Intellectual Property and Climate Change: Inventing Clean Technologies

Cheltenham and Northampton (MA): Edward Elgar, September 2011

Posted: 6 Jul 2011 Last revised: 1 Jun 2018

See all articles by Matthew Rimmer

Matthew Rimmer

Queensland University of Technology (QUT)

Date Written: July 4, 2011

Abstract

In the wake of the international summits in Copenhagen and Cancun, there is an urgent need to consider the role of intellectual property law in encouraging research, development, and diffusion of clean technologies to mitigate and adapt to the effects of climate change. This book charts the patent landscapes and legal conflicts emerging in a range of fields of innovation – including renewable forms of energy, such as solar power, wind power, and geothermal energy; as well as biofuels, green chemistry, green vehicles, energy efficiency, and smart grids.

As well as reviewing key international treaties, this book provides a detailed analysis of current trends in patent policy and administration in key nation states, and offers clear recommendations for law reform. It considers such options as technology transfer, compulsory licensing, public sector licensing, and patent pools; and analyzes the development of Climate Innovation Centres, the Eco-Patent Commons, and environmental prizes, such as the L-Prize, the H-Prize, and the X-Prizes. This book will have particular appeal to policy-makers given its focus upon recent legislative developments and reform proposals, as well as legal practitioners by developing a better understanding of recent legal, scientific, and business developments, and how they affect their practice. Innovators, scientists and researchers will also benefit from reading this book.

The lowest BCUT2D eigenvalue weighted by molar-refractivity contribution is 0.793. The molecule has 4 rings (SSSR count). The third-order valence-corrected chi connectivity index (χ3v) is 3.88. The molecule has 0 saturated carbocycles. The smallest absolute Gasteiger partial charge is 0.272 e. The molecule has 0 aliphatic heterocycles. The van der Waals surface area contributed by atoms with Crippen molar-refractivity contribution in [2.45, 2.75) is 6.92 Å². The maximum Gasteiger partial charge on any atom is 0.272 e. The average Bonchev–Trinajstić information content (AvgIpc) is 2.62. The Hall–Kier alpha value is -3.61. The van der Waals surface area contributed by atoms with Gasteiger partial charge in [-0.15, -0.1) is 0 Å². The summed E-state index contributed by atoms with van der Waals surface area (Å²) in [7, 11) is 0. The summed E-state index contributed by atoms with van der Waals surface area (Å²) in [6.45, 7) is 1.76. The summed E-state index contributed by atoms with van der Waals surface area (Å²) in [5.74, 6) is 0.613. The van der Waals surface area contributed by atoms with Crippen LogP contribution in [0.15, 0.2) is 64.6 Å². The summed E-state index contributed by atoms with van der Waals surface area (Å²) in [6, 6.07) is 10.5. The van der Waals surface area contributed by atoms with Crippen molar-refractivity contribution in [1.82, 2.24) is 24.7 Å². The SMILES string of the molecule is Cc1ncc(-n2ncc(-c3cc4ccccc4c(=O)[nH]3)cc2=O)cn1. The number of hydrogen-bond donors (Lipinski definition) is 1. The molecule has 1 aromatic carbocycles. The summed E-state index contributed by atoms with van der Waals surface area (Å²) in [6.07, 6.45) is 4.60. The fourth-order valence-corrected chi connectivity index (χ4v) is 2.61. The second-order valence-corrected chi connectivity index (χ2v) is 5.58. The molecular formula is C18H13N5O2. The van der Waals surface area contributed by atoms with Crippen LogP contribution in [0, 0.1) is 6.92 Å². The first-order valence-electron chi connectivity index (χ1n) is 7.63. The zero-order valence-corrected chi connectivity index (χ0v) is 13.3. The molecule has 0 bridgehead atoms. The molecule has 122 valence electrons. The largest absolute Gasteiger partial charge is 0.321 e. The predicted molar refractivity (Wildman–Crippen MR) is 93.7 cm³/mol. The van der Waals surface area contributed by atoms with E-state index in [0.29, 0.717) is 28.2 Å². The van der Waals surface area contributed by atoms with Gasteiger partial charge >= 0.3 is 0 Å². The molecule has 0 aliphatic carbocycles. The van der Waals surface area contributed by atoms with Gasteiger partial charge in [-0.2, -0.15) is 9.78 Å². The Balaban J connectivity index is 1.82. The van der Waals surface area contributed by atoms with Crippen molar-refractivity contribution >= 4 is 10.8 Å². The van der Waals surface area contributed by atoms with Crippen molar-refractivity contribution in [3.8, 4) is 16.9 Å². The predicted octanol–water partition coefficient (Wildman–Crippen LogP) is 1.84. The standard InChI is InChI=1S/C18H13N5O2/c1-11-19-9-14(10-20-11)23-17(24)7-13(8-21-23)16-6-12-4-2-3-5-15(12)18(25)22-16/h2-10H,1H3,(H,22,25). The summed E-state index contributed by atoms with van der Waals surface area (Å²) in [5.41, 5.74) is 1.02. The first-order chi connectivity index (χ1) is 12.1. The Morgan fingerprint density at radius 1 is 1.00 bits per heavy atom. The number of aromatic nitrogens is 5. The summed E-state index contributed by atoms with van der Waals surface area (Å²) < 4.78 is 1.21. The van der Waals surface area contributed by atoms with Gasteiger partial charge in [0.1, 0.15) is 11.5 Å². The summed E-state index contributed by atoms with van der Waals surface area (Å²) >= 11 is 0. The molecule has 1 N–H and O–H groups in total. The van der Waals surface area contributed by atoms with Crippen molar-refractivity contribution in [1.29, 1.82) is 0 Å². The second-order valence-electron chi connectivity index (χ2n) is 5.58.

Contents: Preface Introduction: The Wizards of Menlo Park: Thomas Edison, General Electric Inc. and Ecomagination Part I: International Law 1. The Copenhagen Accord and the Cancun Agreements: Intellectual Property, Technology Transfer, and Climate Change 2. The TRIPS Agreement: Intellectual Property, Climate Change, and Disaster Capitalism 3. Energy Poverty: The World Intellectual Property Organization and The Development Agenda Part II: Patent Law 4. The Clean Technology Revolution: Patent Log-Jams and Fast-Tracks 5. The Toyota Prius: Hybrid Cars, and Patent Trolls 6. 'Clean Energy for America, Power Up America': Patent Law and Compulsory Licensing Part III: Innovation 7. Climate Innovation Centres: Patent Law and Public Sector Licensing 8. The Eco-Patent Commons: Patent Pools, Clearing-Houses, and Open Innovation 9. Environmental Prizes: The H-Prize, the L-Prize, and the X-Prize Conclusion: Intellectual Property and Climate Law Bibliography Index

Keywords: Intellectual Property, Climate Change, Energy, The Environment, International Law, Patent Law, Innovation, Copenhagen Accord, Cancun Agreements, TRIPS Agreement, WIPO, Patent Administration, Patent Litigation, Compulsory Licensing, Climate Innovation Centres, Commons, Prizes

Suggested Citation

Rimmer, Matthew, Intellectual Property and Climate Change: Inventing Clean Technologies (July 4, 2011). Cheltenham and Northampton (MA): Edward Elgar, September 2011 . Available at SSRN: https://ssrn.com/abstract=1878927

Matthew Rimmer (Contact Author)

Queensland University of Technology (QUT) ( email )

Level 4, C Block Gardens Point
2 George St
Brisbane, Queensland QLD 4000
Australia

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